In response, prior to the third Doha Meeting held on June 30th and July 1st, Afghanistan announced the relocation of TTP personnel from the Pak-Afghan border areas to Ghazni. This move resulted from backdoor diplomacy between Pakistan, China, and the Afghan Interim Government, with Pakistan agreeing to cover the resettlement costs.

The Path Forward: Shared Responsibility and Durable Solutions

The Prime Minister’s call for collective responsibility, echoed by Grandi during his visit, resonates deeply within the current context. Pakistan seeks greater international support, both financially and in providing resettlement opportunities for Afghan refugees. Specifically, Pakistan has called upon the international community to contribute financially to support the existing Afghan refugee population and increase resettlement quotas to alleviate some of the pressure on Pakistan’s resources. The UNHCR, for its part, has pledged continued support in meeting the basic needs of Afghan refugees and facilitating durable solutions.

Finding these solutions, however, requires a multifaceted approach. Voluntary repatriation, while encouraged by Pakistan, hinges on improved security and economic conditions within Afghanistan. The question remains whether Afghanistan, grappling with its own internal challenges, has the capacity to absorb a large influx of returning refugees and provide them with the necessary support to rebuild their lives. Meanwhile, resettlement to third countries remains a distant hope for many Afghan refugees, with resettlement quotas falling drastically short of the needs on the ground. The EU, for instance, resettled a mere 271 Afghan refugees in 2022, a stark contrast to the 42,500 the UNHCR has called for the EU to accept over the next five years.

Also See: Afghan Refugee: Do We Ever Belong?

The Role of International Community in Finding a Sustainable Solution

The international community’s role is crucial. Pakistan seeks greater financial and resettlement support to alleviate the pressure on its resources. The UNHCR advocates for a multi-pronged approach, including:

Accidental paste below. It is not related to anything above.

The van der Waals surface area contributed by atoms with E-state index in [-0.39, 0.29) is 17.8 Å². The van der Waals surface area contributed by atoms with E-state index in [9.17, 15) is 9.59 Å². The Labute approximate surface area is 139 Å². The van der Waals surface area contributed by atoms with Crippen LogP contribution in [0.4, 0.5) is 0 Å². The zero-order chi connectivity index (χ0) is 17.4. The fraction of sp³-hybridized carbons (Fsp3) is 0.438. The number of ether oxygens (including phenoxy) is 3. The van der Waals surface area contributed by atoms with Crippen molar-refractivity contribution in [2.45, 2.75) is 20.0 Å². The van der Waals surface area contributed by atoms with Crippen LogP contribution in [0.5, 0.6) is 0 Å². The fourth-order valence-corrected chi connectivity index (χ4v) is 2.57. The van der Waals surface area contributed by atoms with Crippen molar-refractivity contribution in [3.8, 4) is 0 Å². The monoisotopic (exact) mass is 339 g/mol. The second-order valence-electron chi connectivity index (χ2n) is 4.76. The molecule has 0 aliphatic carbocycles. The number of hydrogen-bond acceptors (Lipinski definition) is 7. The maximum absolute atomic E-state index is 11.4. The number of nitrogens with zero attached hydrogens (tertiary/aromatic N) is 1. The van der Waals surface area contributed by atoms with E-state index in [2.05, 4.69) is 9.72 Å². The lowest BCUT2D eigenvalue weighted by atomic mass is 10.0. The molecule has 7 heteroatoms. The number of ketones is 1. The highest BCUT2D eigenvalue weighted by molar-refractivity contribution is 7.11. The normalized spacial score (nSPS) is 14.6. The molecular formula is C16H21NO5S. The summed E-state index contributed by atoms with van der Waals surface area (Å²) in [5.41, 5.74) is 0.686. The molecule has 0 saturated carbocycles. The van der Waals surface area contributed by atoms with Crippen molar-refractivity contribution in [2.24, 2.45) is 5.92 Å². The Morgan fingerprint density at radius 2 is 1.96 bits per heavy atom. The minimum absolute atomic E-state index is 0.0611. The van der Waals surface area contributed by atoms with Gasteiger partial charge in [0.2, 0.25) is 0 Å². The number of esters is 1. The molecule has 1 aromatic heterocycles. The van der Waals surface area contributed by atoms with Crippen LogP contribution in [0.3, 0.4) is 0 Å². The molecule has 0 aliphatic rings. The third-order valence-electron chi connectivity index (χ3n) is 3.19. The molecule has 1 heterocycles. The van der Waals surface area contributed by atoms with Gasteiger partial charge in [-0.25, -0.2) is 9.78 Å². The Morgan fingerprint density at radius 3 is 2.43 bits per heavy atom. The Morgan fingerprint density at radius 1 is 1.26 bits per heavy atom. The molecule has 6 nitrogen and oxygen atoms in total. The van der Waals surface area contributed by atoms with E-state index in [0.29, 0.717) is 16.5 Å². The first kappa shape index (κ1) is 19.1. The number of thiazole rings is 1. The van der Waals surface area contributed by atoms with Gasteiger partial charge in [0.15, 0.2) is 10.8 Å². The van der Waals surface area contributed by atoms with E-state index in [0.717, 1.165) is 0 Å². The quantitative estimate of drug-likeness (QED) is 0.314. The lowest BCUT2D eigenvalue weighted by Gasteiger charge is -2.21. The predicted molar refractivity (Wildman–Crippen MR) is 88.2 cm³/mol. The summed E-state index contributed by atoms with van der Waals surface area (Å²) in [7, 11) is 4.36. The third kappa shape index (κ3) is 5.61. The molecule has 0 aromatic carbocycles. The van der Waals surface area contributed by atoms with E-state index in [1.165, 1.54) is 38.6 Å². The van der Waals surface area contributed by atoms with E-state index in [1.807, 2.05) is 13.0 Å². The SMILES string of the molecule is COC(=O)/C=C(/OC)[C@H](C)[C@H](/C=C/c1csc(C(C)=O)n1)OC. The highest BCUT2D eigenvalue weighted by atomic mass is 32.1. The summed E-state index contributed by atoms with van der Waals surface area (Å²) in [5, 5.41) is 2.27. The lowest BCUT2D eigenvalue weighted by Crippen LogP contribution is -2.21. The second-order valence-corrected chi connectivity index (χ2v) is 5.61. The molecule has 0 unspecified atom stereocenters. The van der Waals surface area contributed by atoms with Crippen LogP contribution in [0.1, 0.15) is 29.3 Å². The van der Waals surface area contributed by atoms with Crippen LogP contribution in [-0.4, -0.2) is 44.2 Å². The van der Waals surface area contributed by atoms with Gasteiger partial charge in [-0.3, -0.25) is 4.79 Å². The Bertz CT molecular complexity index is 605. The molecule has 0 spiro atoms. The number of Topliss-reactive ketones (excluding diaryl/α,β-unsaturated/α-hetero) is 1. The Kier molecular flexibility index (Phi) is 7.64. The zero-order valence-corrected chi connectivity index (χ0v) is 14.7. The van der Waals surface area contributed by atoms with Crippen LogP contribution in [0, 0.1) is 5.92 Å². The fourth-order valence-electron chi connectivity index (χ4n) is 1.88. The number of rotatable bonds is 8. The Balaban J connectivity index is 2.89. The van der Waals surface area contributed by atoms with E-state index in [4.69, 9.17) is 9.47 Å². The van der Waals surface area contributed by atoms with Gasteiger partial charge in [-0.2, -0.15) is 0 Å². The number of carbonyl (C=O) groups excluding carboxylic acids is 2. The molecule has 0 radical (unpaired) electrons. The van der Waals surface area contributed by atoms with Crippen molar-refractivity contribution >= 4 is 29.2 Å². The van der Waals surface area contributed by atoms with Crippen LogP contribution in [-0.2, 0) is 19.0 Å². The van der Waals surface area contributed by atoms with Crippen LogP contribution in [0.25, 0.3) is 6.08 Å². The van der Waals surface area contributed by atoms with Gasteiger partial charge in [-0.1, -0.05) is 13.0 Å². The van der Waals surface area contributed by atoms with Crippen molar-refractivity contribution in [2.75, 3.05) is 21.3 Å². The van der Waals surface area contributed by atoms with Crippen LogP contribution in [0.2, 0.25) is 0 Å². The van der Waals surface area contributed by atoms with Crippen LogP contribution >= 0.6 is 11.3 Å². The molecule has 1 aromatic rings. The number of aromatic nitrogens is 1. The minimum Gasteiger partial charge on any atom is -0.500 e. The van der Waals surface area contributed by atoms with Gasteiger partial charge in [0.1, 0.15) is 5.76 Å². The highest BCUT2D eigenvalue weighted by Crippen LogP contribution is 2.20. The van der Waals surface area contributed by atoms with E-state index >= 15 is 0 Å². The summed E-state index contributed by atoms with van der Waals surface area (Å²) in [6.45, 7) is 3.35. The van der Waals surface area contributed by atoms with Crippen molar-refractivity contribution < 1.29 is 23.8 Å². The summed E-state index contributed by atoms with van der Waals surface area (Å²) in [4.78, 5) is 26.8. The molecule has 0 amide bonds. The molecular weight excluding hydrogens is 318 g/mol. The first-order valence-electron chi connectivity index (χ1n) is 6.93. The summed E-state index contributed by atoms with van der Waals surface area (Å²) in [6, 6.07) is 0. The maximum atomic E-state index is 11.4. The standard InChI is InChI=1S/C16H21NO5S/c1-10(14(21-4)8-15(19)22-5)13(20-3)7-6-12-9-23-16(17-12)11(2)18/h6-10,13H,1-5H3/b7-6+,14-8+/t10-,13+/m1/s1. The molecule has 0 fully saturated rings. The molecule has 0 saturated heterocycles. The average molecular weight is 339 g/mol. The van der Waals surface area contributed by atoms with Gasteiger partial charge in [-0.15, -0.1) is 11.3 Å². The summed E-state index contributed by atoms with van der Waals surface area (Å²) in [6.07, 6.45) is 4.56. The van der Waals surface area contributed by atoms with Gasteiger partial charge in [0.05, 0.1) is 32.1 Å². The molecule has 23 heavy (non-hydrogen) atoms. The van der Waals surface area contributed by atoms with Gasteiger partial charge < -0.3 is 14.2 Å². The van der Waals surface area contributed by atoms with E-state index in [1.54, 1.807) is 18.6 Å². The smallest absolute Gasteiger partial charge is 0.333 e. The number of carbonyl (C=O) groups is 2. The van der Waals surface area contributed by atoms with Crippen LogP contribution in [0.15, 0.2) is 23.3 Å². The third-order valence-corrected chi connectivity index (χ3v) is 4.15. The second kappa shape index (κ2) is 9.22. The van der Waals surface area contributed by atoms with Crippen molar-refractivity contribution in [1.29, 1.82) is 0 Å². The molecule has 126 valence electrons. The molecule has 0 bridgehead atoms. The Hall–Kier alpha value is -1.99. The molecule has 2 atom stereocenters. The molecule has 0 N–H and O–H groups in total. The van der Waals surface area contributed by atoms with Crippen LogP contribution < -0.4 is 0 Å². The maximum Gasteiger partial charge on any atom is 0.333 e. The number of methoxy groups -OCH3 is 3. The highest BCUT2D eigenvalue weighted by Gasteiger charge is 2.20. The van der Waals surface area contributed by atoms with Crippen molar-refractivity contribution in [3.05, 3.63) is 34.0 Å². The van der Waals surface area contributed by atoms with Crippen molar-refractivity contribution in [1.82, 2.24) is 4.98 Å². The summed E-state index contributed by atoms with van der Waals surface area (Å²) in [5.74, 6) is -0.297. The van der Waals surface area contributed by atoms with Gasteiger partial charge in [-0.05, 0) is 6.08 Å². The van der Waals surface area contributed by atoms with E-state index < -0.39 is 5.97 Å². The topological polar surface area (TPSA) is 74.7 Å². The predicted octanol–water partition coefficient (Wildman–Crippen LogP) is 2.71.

• Voluntary Repatriation: This hinges on improved security and economic conditions in Afghanistan, a question mark considering the country’s ongoing challenges.
  • Third-Country Resettlement: Resettlement quotas currently fall far short of the needs, leaving many with limited options.
  • Durable Solutions Within Pakistan: This requires exploring possibilities for longer-term integration, such as access to education and employment opportunities.

Therefore, even though Pakistan has a commendable history of hosting Afghan refugees, the current situation necessitates international support. Consequently, the strain of a large refugee population coupled with Pakistan’s own security concerns demands a delicate balancing act. Prioritizing voluntary repatriation remains ideal, however, this hinges on a demonstrably improved security situation in Afghanistan. In addition, a significant expansion of third-country resettlement quotas is crucial to offer a viable option beyond Pakistan’s borders.

Grandi’s proposed stakeholder dialogue later this year, including government officials, aid organizations, and the private sector, offers a promising avenue to explore these solutions.

Still, finding a sustainable resolution to this protracted situation demands a collective effort from Pakistan, the international community, and Afghanistan itself. The focus must shift towards shared responsibility, durable solutions, and ensuring the well-being of the Afghan people in Pakistan. Ultimately, ensuring the well-being of the Afghan people in Pakistan necessitates collaboration between all stakeholders.

This news story is covered by Najam ul Hassan, Junior Research Associate at South Asia Times (SAT).